‘"Twister: Moving Through Color, 1965-1976"’

"Twister: Moving Through Color, 1965-1976" looks at artists of that era who took the road less traveled, continuing to investigate painting with spatial illusions and other perceptual tricks

Untitled, by Dean Fleming
Untitled, by Dean Fleming
<i>Filles de Kilimanjaro III (Miles Davis)</i>, by 
Kazura Sakai
Filles de Kilimanjaro III (Miles Davis), by Kazura Sakai

"Twister: Moving Through Color, 1965-1976"

Jack S. Blanton Museum of Art
<i>Universe Painting</i>, by John Torreano
Universe Painting, by John Torreano

"Twister" is a focused look into a period of art history that is now undergoing a broad re-examination. In the Sixties and Seventies, when many artists had declared painting dead and moved on to performance and other time-based arts such as video, a group of lesser-known artists took the road less traveled, persisting with their investigation of the static image. Many of the pieces in the show examine how juxtapositions of different shifting tonalities create spatial illusions and other perceptual tricks. The interest in illusion has been present in art throughout history, with notable advances such as perspective playing a major role in the development of Western thought. Unlike their forebearers in history, these artists isolated illusion from representation, making the illusion itself the focus of their works. They also participated heavily in the design culture of their era, contributing their aesthetic vision to objects ordinary people would encounter on a daily basis. A renewed interest in this chapter of art history is therefore almost inevitable, given the current popular resurgence of modernist design.

#54, by Roy Colmer, is an extremely effective example of the strategy of shifting tonalities. The spray-applied, masked horizontal stripes on this piece are about an inch in width. The stripes change subtly in color moving across the image. At first glance it is tempting to assign binary status to the stripes, that is, to mentally assign half of them to one kind and half to another. This, too, is an illusion. Toward the center of the painting, a more complex pattern emerges. The result mimics the effect of stereoscopic vision on items that have a sheen. Carlos Silva's Arco Viejo (Old Arch) is another sophisticated work. Most of the painting is covered with gray discs on a white background. The size and shape of the discs are manipulated, in a series of bands, to create conflicting illusions of perspective, pushing the viewer's perception of the bands in various directions. Color is introduced through a series of orange and blue dots in the center of the discs, and through a partial orange border which is graded to white and then delineated in a still brighter pure orange. Like Muybridge's photographs of figures in motion, this piece is transformed from a completely unsentimental investigation into an expression of honest beauty by its function as a record of a search for truth. Omar Rayo's Saras (1977) is mostly remarkable for its frankly Escher-like exploration of folded space, which will be appreciated by many viewers for its accessibility. John Goodyear's Rapid Reflect takes a slightly different tack. A series of black acrylic strips, positioned perpendicular to the picture plane, reflect a checked and striped background. As the viewer moves across the intentionally lit panel, the reflections in the acrylic strips radically change the image seen. Kazuya Sakai's work was influenced by music, especially jazz, conceptual and synthetic music. His fascinating work Filles de Kilimanjaro III (Miles Davis), or Girls of Kilimanjaro III (Miles Davis) (1976), alludes to musical notation without frank imitation and incorporates elements of Japanese aesthetic influence. The colors, one imagines, represent the instruments, with the positioning of various elements, their softened or defined edges, and the up-and-down flow of the composition reflecting various tonal qualities in the music.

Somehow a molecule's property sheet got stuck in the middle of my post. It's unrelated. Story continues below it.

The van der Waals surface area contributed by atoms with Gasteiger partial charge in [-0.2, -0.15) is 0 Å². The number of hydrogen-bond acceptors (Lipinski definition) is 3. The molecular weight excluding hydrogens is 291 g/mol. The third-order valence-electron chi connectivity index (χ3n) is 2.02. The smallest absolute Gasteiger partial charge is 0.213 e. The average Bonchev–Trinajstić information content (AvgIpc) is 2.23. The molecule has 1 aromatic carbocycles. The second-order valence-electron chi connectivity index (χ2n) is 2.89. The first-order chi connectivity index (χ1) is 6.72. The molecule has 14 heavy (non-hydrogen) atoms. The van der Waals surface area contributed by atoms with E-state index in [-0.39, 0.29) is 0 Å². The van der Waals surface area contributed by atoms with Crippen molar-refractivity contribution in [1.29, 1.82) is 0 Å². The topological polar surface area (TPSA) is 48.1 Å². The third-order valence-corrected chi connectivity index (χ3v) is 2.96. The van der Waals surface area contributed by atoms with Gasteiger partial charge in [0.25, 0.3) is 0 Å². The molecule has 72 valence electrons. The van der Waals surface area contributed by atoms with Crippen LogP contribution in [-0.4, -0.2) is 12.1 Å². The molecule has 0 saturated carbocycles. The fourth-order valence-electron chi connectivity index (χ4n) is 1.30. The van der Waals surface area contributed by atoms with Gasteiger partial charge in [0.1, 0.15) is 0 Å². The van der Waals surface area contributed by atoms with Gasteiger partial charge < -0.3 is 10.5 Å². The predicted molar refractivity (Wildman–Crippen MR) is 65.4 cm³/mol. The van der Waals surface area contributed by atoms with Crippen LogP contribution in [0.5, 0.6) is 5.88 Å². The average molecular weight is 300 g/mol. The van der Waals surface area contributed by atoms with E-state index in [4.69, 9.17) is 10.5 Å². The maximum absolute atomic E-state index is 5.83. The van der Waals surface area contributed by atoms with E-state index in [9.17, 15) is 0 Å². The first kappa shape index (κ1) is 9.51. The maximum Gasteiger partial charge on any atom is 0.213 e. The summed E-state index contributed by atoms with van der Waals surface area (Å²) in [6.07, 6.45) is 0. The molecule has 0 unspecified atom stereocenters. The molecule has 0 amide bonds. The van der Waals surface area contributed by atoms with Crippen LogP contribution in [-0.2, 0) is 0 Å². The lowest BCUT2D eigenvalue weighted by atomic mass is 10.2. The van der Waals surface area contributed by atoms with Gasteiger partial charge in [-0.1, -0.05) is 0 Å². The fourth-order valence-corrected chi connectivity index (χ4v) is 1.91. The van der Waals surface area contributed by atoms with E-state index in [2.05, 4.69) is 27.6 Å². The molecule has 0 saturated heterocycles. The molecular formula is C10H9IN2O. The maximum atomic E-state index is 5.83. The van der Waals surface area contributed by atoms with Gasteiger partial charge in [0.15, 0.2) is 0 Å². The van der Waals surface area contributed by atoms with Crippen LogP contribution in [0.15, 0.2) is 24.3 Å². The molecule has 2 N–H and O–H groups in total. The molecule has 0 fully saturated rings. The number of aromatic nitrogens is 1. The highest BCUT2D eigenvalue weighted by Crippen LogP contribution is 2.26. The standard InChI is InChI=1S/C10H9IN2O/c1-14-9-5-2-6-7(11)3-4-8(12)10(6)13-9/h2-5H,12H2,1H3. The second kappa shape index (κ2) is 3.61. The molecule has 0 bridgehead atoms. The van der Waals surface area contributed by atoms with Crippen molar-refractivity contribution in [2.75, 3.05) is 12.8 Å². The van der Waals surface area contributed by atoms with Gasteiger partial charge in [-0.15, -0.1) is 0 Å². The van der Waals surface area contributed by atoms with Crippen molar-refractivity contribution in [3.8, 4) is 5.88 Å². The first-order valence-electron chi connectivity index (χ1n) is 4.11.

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"Twister: Moving Through Color, 1965-1976", Jack S. Blanton Museum of Art, #54, Roy Colmer, Carlos Silva, Arco Viejo (Old Arch), Omar Rayo, Saras, John Goodyear, Rapid Reflect, Kazuya Sakai, Filles de Kilimanjaro III (Miles Davis), Girls of Kilimanjaro III (Miles Davis)

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